Top 5 Takeaways From Harness the Power of Social Media: Open Dialogue with Patients & Patient Advocacy Groups

Aug 20, 2015

hcsmOn Thursday August 13th, a panel of patient experts joined forces for the final installment in the Harness the Power of Social Media Forum Series: Let’s Talk: Open Dialogue with Patients & Patient Advocacy Groups.

Often a difficult subject to broach due to the laundry list of rules and regulations surrounding industry and patient interaction, the panel offered sound advice for an audience eager to engage with patients on social media.

What were the five biggest takeaways from the Forum? Read on to find out!

1) Commit 100%

Each member of the panel was a big proponent of engaging with patients on social media but with the caveat that you must have the resources in place to maintain an active presence.

“Social media has changed the ways in which we communicate but it has not changed the fundamentals of relationship building.” – Sara Loud, MSEE, MBA, COO, Accelerated Cure Project for Multiple Sclerosis

Social media is a new way to form relationships. Relationships can only be maintained through frequent and valuable communication. If you don’t have the resources to maintain relationships through posting, social listening, and interacting with the patient population, you probably are not ready to commit.

2) Identify Key Patient Influencers & Connectors

Once you have decided you are ready to commit, a great place to start by identifying patients who are active on social media. These influencers have the potential to become your “trusted voice”. Once you gain their trust, they may be willing to engage fellow patients in your work.

Patient connectors have the ability to create “webs” and link your organization with other patients who are active on social media. Sarah Loud shared how pivitol connectors have been for converting patients who visit their website to enrollees in their iConquerMS online community. People referred to the website by patient connectors are shown to have a 60% conversion rate!

As a key patient influencer in the world of Cystic Fibrosis, Oli Raynor, Special Adviser of Research & Patient Involvement at the Cystic Fibrosis Trust, shared that when he was asked to help generate feedback on Comparative Effectiveness Research, he created a Survey Monkey and by simply sharing it on Twitter he received nearly 400 responses!

3) Be Genuine

“I’m a big proponent of having an unbranded presence from a pure education standpoint to be able to enter into patient communities. The reason that is so powerful is that there are countries where you can not directly talk to patients as a company. If you have an unbranded presence, that opens a lot of doors.” – Stephanie Cilibrasi,  Patient Marketing Manager,  OvaScience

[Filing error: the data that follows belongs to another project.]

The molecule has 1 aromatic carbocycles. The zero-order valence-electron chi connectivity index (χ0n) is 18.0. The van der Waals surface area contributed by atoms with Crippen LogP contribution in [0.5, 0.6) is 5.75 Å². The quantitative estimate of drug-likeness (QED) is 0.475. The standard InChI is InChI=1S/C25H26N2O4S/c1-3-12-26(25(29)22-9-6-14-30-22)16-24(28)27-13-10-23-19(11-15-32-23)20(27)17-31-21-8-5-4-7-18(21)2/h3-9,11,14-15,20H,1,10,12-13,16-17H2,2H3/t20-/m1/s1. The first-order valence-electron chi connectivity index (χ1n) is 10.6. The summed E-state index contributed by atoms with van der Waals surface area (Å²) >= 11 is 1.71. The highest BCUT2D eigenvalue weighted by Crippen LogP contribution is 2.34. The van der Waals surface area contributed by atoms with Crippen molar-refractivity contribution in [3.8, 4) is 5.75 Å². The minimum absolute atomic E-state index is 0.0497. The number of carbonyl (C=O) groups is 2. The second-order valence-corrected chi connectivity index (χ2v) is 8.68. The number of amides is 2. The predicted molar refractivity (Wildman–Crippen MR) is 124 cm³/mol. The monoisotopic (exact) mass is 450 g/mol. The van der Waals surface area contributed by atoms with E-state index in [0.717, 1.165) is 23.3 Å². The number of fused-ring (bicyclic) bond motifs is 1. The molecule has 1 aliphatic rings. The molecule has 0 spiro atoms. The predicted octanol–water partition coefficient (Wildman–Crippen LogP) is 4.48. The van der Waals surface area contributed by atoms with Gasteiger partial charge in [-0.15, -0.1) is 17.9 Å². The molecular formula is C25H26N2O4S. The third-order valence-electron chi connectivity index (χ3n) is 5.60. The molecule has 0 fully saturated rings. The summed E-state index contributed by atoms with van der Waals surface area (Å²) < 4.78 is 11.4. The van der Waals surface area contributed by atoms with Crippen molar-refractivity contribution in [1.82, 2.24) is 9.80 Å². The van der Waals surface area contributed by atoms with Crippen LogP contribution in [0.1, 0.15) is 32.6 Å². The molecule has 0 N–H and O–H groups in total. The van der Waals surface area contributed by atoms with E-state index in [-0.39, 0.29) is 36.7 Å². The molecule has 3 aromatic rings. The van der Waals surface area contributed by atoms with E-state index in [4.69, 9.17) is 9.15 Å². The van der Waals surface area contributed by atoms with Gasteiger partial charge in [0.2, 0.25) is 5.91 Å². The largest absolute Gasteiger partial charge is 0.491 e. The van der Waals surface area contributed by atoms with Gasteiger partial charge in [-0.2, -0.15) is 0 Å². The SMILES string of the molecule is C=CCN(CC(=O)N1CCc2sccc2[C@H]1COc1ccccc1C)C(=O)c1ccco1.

Patients easily see through disingenuous efforts to connect. Be authentic in your communication. You truly need to be rooted in what is best for the patient. A powerful way to do this is through creating an unbranded presence on social media. OvaScience has created a platform for patients to connect and learn. It is a valuable resource that does not push any one treatment upon them.

4) Know Your Audience

Are you a global company? Will different cultures interpret your message in completely opposite ways? What are patients saying? What are advocacy groups saying?

It is questions like these that you need to consider when crafting your voice as a company that engages with patients. Take some time to think through these types of questions to ensure you are best serving your patients population.

Still not sure about certain topics? ASK. Pose questions to patients such as “What are the top 5 things you wish you understood about your disease?” Use these responses not only to craft future social media posts and discussions but to inform the type of information included on your website and collateral.

5) Be Prepared

Stephanie Cilibrasi recommends establishing a set of guiding principles and community guidelines surrounding social media. These guidelines will be immensely helpful when something unexpected comes your way.

Also be sure to include Legal and Regulatory in the process. They can help you decipher the appropriate ways to interact on social media.

“From the very start I included legal and regulatory in my conversations as part of my social counsel and as a result they feel very entwined in the process.” – Ilana Robbins, Senior Manager, Digital & Social Media, Biogen

Know that the unexpected is part of the social media package. You can’t always predict how anyone will respond on social media but having a plan in place ahead of time and collaborating with the right teams will help mitigate stressful situations.

Final Thoughts

“The brilliant thing about social media is it changed how we all think about involving patients.” – Oli Raynor

Social media is here to stay and is already transforming the way the biotech industry connects with patients. So jump on board and start brainstorming your social media strategy for patient engagement!

If you are interested in learning more about creating a patient-centered biotech, be sure to attend MassBio’s 2nd Annual Patient Advocacy Summit on October 27th at Google’s Cambridge Headquarters!

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